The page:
Community Benefit - Catholic Hospitals Address Substance Abuse

March-April 2016


The National Institute on Drug Abuse, part of the National Institutes of Health, reports that abuse of tobacco, alcohol and illicit drugs exacts more than $700 billion annually in costs related to crime, lost work productivity and health care.1 The human cost reflected in broken families and lost lives is incalculable.

Given the reach and impact of substance abuse, many Catholic hospitals and their partners have identified it as a significant health care need in their first round of mandated community health needs assessments (CHNAs) and implementation strategies. The Affordable Care Act requires all tax-exempt hospitals to work with public health and community members to conduct a CHNA to identify significant health needs and to develop implementation strategies for addressing those needs. The Catholic Health Association studied a sample of these strategies and found that many specifically cited substance abuse.

Strategies included plans for addressing tobacco use and the misuse of alcohol and prescription drugs, including opioids, and the use of recreational drugs. Many of these strategies targeted specific populations such as youth, pregnant women or homeless persons. Some programs dealt with prevention and education, while others were directed at access to treatment and support. Advocacy and collaborative action were frequently mentioned strategies.

Catholic hospitals are interfacing internal clinical programs, such as smoking cessation classes and counseling programs, with community initiatives. This two-pronged, internal/external approach takes advantage of an organization's clinical excellence, knowledge of its needs and those of the community, and community relationships. Here are just a few examples:

Addressing tobacco use is a priority for Presence Saint Joseph Hospital in Elgin, Illinois. The hospital, a member of Presence Health, offers a smoking cessation course based on the American Lung Association's "Freedom from Smoking" program. Through its medical home, St. Joseph Hospital provides referrals for smoking cessation and offers nicotine therapy through the hospital pharmacy at no charge to patients. It promotes the Illinois telephone "tobacco quitline" and is working with the Kane County health department and mental health council to get grant funding for a joint program to address tobacco use.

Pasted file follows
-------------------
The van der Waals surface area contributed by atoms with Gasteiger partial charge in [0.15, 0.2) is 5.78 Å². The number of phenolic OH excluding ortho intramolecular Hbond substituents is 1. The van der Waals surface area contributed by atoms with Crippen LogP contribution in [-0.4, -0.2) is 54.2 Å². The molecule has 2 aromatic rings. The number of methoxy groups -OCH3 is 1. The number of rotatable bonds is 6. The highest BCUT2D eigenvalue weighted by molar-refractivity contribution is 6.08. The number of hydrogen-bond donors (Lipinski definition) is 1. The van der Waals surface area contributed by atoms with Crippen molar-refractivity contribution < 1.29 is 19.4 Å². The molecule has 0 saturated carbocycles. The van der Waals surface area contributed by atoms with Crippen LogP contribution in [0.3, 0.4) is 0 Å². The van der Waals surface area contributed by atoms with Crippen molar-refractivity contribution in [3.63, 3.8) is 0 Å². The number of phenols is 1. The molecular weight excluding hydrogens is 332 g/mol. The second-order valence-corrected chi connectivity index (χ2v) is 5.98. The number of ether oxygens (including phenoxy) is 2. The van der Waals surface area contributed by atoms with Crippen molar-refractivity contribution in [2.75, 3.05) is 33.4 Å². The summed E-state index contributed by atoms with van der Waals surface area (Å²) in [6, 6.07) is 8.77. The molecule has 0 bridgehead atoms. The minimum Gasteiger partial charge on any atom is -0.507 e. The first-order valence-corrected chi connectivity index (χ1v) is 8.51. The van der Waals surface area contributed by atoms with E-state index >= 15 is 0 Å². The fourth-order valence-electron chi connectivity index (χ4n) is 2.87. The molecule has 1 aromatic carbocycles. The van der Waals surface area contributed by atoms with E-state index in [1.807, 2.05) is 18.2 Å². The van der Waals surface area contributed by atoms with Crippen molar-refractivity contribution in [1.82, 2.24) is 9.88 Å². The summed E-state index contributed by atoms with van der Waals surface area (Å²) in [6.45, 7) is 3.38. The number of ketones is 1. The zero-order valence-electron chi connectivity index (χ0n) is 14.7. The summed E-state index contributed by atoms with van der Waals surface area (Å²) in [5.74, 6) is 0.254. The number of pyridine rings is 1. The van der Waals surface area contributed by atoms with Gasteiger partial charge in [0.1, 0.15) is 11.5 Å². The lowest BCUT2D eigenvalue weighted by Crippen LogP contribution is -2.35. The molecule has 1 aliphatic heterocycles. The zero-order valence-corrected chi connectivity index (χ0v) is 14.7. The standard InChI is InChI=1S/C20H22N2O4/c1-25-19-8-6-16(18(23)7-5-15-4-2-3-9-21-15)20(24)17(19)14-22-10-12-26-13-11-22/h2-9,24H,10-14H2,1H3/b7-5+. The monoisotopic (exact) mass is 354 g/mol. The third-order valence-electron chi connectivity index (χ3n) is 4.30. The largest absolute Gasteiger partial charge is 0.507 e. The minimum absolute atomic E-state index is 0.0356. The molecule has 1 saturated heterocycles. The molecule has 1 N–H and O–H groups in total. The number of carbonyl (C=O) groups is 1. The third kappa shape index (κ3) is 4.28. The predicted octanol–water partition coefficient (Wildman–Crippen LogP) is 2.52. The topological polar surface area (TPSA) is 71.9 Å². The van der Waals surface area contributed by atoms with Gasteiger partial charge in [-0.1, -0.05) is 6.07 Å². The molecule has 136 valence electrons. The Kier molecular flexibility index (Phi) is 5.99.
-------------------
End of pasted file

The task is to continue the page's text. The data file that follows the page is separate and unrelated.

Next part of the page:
St. James Mercy Health System in Hornell, New York, which separated from Trinity Health in 2015, also identified tobacco use as a priority. It is focusing on prevention and access to treatment for adolescents. The system offers cessation programs and teen and family counseling.

PeaceHealth St. John Medical Center in Longview, Washington, focuses on tobacco use among pregnant women, offering cessation counseling as part of standard prenatal care. The facility also is working with partners to advocate for policies that would create more smoke-free places in the community. The Centers for Disease Control and Prevention reports that smoke-free laws and policies have a positive impact on cessation and prevention.2

HSHS St. Nicholas Hospital in Sheboygan, Wisconsin, found that 29 percent of the county's adults reported excessive and binge drinking, compared with 25 percent in the state and a national benchmark of 8 percent. The alcohol problem was confirmed by arrest and hospitalization records. In response, the hospital, part of Hospital Sisters of St. Francis, is including alcohol use in its emergency department electronic record system and is educating staff about alcohol and drug use. The hospital is also identifying community resources for individuals with alcohol-related concerns and researching CDC and Substance Abuse and Mental Health Services Administration (SAMHSA) for strategies and messages.

St. Joseph Health Petaluma Valley, in California, is continuing a youth alcohol abuse prevention program. Working with the county health department and other partners, the program focuses on children and adolescents in the county's low-income neighborhoods. The goal of the effort is to decrease the rate of ED visits due to alcohol among this age group by 10 percent. The program includes self-esteem classes and leadership development training in after-school programs, parent mentoring, referrals for families and young people at risk of alcohol abuse, advocacy on marketing practices and other strategies.